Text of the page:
POM Wonderful Presents: The Greatest Movie Ever Sold, the filmmaker explores the world of product placement. In fact, the film was purely funded off product placement, and features 19 sponsors. In this honor, we present a list of 15 ridiculous, humorous, and sometimes ironic product placements in films over the last century.
I, Robot (2004) – MRQE Metric: 63
Demolition Man (1993) – MRQE Metric: 58
Home Alone (1990) – MRQE Metric: 66
Transformers (2007) – MRQE Metric: 64
Tomorrow Never Dies (1997) – MRQE Metric: 63
Independence Day (1996) – MRQE Metric: 64
Horse Feathers (1932) – MRQE Metric: n/a
E.T.: The Extra-Terrestrial (1982) – MRQE Metric: 92
Happy Gilmore (1996) – MRQE Metric: 56
Big Daddy, to the giant U.S. Army billboard in Anger Management. However, Happy Gilmore holds one of the best (read: most ridiculous) product placement campaigns of all Sandler movies. Subway was the official sponsor of Happy Gilmore, and as such, the pre-Jared franchise hooked up with Sandler's character, Gilmore, as their in-film spokesman. The in-film commercial, featured Gilmore in a Subway t-shirt and rocking a custom Subway golf-bag -- the movie then gets decked out with Subway branding and Subway sandwiches everywhere. Roger Ebert goes on to say that halfway through the film he didn’t know, “what I wanted more: laughs, or mustard!”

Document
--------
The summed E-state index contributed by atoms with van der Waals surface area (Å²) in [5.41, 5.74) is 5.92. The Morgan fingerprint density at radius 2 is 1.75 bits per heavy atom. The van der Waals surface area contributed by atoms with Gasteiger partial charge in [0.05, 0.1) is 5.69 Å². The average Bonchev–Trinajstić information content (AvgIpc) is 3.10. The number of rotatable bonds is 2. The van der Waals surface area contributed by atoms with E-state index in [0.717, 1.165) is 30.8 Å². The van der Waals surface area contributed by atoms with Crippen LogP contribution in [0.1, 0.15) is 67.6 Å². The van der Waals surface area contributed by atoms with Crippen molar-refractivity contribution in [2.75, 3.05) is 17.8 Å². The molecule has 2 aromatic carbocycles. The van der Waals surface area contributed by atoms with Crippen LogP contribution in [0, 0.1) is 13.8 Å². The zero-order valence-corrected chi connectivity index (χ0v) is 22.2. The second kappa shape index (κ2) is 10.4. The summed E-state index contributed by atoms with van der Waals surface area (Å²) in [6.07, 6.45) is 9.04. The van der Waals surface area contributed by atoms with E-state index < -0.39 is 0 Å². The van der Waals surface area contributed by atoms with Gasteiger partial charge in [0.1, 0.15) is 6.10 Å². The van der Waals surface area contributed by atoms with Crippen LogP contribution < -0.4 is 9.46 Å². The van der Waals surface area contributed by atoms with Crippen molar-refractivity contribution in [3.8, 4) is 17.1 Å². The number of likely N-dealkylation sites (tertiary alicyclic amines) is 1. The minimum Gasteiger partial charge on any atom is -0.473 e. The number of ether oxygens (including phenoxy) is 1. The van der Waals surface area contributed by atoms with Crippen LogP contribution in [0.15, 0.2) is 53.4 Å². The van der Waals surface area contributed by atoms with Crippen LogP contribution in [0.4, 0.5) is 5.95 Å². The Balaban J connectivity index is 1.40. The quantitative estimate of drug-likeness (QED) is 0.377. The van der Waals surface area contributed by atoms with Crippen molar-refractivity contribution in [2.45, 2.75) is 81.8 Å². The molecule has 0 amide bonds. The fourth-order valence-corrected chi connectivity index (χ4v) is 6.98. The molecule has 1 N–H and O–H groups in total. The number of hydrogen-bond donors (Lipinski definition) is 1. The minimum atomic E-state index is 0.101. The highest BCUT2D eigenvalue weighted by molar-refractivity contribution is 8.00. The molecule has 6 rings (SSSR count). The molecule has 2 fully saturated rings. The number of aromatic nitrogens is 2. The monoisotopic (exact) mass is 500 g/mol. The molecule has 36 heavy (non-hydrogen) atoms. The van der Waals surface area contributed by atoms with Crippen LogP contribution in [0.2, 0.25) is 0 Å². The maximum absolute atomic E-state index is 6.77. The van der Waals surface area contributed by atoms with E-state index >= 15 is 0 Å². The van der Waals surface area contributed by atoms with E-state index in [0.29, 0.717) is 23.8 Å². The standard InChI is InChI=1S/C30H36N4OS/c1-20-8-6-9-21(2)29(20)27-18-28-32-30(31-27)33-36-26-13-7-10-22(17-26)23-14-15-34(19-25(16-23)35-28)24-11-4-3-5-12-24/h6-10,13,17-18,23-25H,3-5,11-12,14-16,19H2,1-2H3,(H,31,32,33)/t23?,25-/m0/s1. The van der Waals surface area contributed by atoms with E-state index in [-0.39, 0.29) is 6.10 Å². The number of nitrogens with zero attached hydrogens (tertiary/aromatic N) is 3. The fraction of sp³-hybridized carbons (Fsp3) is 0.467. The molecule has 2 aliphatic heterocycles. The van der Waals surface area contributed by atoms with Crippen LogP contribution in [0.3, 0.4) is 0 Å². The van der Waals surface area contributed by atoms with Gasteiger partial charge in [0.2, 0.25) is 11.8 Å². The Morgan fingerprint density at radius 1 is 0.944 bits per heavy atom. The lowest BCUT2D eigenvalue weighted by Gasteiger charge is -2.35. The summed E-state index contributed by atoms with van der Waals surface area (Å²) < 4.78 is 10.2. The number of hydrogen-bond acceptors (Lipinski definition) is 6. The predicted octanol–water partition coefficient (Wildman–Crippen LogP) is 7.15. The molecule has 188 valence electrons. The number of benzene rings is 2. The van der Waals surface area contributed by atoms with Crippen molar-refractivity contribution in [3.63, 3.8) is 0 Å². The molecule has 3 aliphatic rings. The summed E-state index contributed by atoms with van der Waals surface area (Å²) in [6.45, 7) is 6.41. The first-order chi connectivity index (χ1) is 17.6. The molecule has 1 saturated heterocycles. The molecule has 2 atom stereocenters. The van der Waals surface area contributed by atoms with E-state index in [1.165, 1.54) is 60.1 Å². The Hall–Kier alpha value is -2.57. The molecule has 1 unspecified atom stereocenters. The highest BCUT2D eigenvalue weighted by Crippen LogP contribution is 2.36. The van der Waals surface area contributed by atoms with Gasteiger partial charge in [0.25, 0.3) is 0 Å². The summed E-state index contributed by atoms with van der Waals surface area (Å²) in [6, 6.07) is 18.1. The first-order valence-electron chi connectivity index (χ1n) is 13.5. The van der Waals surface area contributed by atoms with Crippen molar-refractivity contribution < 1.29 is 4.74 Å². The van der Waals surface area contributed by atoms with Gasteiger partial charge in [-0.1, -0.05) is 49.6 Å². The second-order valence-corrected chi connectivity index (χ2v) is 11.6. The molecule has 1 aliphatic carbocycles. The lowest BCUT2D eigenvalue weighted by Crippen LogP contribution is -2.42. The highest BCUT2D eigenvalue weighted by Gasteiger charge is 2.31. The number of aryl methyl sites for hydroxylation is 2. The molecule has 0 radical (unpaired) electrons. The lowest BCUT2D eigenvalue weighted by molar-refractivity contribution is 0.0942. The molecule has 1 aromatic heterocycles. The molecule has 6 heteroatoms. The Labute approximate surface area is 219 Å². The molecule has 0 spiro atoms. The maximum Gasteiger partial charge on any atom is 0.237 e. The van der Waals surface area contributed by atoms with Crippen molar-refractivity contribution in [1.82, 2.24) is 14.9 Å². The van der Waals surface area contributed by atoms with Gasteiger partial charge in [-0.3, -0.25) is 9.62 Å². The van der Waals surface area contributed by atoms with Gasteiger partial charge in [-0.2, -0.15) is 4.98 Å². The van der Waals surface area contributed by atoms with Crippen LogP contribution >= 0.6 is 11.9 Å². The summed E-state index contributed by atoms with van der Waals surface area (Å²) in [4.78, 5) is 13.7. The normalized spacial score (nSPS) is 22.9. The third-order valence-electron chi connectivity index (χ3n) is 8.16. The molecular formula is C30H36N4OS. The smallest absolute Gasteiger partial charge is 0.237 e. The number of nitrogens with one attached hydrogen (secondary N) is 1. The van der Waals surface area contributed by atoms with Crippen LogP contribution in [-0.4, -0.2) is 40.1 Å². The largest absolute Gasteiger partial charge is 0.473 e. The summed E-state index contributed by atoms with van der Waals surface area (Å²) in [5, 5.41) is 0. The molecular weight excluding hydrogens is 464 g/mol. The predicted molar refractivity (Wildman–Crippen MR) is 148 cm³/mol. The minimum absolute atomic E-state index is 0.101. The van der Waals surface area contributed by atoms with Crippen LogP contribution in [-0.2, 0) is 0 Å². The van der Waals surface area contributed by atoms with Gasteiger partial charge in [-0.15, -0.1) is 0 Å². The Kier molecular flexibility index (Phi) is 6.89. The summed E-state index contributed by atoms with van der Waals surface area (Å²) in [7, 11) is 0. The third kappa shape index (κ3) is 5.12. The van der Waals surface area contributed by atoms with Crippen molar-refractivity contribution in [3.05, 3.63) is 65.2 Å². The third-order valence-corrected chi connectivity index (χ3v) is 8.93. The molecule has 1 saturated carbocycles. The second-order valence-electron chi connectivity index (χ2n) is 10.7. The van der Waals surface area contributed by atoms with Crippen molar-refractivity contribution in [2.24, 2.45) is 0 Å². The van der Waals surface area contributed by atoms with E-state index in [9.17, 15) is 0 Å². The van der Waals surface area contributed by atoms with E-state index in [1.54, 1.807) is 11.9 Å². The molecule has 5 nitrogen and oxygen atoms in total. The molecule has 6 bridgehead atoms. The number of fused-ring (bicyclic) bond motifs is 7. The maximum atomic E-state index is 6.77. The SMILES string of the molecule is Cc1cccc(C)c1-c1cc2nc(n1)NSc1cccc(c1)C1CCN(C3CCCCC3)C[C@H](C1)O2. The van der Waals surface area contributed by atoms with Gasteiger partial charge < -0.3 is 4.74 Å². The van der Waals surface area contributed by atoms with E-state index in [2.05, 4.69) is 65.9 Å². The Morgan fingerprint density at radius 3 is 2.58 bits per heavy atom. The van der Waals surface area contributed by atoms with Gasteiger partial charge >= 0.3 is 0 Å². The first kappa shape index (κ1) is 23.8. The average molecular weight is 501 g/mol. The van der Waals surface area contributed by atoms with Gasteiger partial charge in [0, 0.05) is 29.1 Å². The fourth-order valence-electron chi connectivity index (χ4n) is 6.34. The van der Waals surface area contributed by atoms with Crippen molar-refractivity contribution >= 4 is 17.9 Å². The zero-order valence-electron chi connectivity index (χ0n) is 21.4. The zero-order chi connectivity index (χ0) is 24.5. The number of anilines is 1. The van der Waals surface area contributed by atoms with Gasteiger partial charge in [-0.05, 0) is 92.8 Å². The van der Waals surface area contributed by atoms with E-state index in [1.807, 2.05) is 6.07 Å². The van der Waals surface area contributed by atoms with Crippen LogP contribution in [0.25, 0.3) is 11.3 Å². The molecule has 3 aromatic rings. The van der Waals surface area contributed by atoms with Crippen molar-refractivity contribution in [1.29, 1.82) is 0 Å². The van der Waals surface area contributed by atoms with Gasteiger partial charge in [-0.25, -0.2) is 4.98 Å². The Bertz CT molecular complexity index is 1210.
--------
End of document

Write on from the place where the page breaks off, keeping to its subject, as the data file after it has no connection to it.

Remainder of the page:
Cast Away - MRQE Metric: 75
Forrest Gump), and of course there's Hanks obsessing over the aptly-named Wilson the volleyball. Hanks even informs Wilson, "you want to hear something funny? My dentist's name is James Spalding." Through an everlasting main plot-line, the ex-FedEx man delivers his package after four years, and the film received high figures to plug both these companies for such a solidified time.
You've Got Mail (1998) – MRQE Metric: 65
James Stewart classic, director Nora Ephron adds a modern twist by making the whole film about two perfect people who met via their AOL e-mail accounts. While, Cast Away's plot hinges on product placement, You've Got Mail takes it a step further, by incorporating the product in the title of the movie . . . oh, and they also meet at a Starbucks!
Fight Club (1999) – MRQE Metric: 81
the plug Edward Norton’s character gives to the Swedish furniture company is iconic. Norton, as the narrator, proclaims, "Like everyone else, I had become a slave to the IKEA nesting instinct. If I saw something like clever coffee tables in the shape of a yin and yang, I had to have it. I would flip through catalogs and wonder, 'What kind of dining set defines me as a person?'" Norton’s character (and the whole film, really) makes the point that we are slaves to the buying culture. However, maybe we do want to define our design aesthetic and go grab some IKEA stuff...
Wayne's World (1992) – MRQE Metric: 1992
The Truman Show (1998) – MRQE Metric: 84
For more high octane product placement, check out the great cars featured in our list of the 15 Classic Cinematic Car Chases!